Friday, April 20, 2012

On silences and empty spaces

I'm reading Terry Tempest Williams' new book, When Women Were Birds. Extraordinary, as are most things she writes. This one is about silences, about absence, about what is not on the page, as much as what is on it.

I'm in Manhattan this week, not a place of many silences. I love this city, even as I mourn so many of the recent changes, the 'corporatization' of it, the loss of so much of the old personality of neighborhoods and small communities within the larger mass of humanity. I mourn the loss of a city in which such a variety of economic classes could once afford to live. You have to be rich to live here now - or rent stabilized.

And yet, it stimulates, right? My sister and I walk down E. 26th Street and find the site where Herman Melville lived for 28 years, where he wrote Billy Budd. It is marked with a plaque. A couple of blocks away is the site where Henry James lived, and on the way back towards the subway we pass the location where Edith Wharton once resided.

I love this stuff. I wonder if kids read any of these writers in school anymore, and then I wonder how we can claim to be American if we have not.

Photo: Margaret Swedish
But Williams has me pondering the silences, the empty spaces, and how we mostly try, as a culture, to avoid them at all costs. It's so easy now because we can take all our noise with us wherever we go. Rather than intently observe, rather than pay attention to what is actually going on, we can put all that noise into tiny hi-tech gadgets that you can stick in your pocket, put the ear phones on and retreat from the world.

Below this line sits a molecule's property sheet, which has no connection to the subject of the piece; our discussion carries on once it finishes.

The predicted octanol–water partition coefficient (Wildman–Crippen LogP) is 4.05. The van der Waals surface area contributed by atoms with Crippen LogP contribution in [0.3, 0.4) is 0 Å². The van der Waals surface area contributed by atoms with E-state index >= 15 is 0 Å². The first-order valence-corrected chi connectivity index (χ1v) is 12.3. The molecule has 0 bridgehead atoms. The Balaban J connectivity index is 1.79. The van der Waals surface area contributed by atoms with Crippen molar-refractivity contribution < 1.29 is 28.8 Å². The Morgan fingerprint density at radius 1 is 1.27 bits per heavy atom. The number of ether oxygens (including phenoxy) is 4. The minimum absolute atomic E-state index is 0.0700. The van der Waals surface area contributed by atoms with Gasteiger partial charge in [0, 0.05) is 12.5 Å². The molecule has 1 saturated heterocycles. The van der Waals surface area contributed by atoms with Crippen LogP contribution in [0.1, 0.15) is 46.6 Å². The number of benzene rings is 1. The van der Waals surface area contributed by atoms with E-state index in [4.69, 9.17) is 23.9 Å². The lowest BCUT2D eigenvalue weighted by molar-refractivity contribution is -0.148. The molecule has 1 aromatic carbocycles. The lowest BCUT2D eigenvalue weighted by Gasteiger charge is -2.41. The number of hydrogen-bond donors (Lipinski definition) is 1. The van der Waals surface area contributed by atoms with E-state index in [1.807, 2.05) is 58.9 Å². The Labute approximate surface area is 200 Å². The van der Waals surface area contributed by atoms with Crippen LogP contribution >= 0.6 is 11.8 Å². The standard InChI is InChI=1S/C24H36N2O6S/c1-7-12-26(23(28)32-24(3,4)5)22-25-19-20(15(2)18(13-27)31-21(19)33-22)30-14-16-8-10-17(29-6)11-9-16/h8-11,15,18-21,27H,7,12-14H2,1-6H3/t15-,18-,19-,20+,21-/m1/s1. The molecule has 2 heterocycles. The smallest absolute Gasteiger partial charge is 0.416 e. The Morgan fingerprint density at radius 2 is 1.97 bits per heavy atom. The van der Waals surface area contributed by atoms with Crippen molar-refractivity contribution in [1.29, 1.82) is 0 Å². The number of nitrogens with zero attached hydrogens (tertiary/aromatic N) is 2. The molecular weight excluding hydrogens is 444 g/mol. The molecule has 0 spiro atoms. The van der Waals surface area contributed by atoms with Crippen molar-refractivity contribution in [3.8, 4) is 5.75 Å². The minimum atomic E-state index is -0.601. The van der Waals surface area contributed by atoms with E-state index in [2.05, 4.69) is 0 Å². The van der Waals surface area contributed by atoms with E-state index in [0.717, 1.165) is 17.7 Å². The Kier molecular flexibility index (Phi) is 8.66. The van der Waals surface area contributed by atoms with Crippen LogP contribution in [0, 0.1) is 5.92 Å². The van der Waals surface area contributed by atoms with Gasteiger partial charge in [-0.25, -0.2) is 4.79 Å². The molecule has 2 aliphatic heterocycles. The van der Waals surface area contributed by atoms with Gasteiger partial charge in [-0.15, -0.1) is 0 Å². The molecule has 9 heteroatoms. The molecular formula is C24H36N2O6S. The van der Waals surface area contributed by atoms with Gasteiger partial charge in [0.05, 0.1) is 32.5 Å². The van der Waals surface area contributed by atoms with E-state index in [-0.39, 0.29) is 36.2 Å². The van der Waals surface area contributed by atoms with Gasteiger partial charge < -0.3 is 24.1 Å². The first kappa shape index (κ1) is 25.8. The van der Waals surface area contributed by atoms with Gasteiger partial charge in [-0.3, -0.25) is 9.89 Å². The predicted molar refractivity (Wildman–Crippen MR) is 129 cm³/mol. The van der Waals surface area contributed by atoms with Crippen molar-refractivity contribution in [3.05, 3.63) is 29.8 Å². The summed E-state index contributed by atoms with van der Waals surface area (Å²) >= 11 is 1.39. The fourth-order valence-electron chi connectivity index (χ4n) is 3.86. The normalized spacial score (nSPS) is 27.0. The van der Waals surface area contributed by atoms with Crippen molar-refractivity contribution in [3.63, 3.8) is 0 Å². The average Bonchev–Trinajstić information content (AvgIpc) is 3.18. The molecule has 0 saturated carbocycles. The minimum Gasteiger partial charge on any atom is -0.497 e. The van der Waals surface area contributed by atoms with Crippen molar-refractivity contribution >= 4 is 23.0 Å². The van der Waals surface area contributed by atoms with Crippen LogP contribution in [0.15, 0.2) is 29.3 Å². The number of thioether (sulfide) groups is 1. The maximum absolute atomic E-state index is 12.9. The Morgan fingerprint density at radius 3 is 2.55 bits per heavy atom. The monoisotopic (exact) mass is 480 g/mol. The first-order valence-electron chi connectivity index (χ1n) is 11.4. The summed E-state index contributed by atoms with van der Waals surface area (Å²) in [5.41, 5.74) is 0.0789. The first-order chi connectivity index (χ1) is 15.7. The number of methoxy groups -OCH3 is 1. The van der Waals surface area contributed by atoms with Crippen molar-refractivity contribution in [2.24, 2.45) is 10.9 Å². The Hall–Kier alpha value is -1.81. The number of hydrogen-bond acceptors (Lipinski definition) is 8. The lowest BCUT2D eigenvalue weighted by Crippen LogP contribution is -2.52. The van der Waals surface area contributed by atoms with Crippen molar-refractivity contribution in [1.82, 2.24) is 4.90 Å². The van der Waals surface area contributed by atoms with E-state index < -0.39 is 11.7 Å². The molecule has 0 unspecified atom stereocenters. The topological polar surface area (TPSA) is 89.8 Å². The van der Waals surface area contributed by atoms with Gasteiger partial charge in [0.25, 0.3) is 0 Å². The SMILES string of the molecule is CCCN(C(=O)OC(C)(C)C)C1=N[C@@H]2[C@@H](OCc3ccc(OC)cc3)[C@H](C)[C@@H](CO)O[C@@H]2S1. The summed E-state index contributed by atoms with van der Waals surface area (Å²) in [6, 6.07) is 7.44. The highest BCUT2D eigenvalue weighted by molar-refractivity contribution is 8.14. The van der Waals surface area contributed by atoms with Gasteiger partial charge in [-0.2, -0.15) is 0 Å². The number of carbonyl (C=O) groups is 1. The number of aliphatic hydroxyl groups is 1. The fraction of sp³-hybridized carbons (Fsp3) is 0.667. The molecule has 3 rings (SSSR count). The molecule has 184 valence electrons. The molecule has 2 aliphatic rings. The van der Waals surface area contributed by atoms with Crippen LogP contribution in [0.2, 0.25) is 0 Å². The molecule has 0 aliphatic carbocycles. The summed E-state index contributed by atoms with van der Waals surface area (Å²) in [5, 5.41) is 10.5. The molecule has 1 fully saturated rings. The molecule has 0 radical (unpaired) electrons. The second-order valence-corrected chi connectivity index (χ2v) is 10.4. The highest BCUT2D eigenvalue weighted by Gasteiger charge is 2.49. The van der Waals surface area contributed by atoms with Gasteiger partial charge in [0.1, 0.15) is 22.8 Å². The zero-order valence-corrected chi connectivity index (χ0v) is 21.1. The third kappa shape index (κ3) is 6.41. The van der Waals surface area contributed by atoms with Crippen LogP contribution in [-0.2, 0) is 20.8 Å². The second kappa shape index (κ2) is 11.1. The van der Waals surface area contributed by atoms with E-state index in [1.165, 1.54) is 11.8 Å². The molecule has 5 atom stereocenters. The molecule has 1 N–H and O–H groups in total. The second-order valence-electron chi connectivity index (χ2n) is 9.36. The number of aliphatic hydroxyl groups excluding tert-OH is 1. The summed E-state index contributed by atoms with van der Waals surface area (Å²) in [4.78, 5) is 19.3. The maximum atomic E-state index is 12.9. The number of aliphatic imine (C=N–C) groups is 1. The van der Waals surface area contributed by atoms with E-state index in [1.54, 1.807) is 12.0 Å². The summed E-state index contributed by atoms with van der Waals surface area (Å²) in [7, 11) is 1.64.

I have this fabulous apartment in Tribeca to myself just now and I can sit here at the enormous windows and watch the building of Liberty Tower, the monstrosity that is being built to replace the World Trade Center.  The former owner of the square footage insisted on getting back the same amount of square footage, whether or not this new building will ever be fully rented. Just in the few days I've been here, I have seen it rise a couple of floors. It is an in-your-face statement to - to whom? and who even cares anymore?

How much time did we take for silence and emptiness in the wake of a tragedy that begged both, that wanted both, if we were to learn anything from it?

"I fear silence because it leads me to myself..." something that strikes terror in most of us, I believe. If we are led to ourselves we may not like what we see, and that may be more than we can bear.

In great writing, as this is, there is as much truth and beauty in the empty spaces as in the written word. The silence gives resonance to the words. Without space for that resonance, there is only cacophony, which is what much of the culture sounds like these days - noise, just a lot of noise.

But she also says this about silence, that in times of war (and other great sufferings and horrors), "survival depends on listening to that suffering....the unexpected action of deep listening can create a space of transformation capable of shattering complacency and despair."

How critical it is in these times to create these spaces. There has never been so much noise as now, so many ways to avoid dealing with the ramifications of our collapsing cultures, our hubristic denial of human limits and moral failings, our intentional fragmentation into small monocultures of like-minded people where narcissism reigns and rage towards 'the other' seethes.

We know what it takes to be a writer - intense silence and solitude. If you can't handle those two things, it's not a good life choice. And yet precisely because this is what writing and art require, they have become more necessary than ever.

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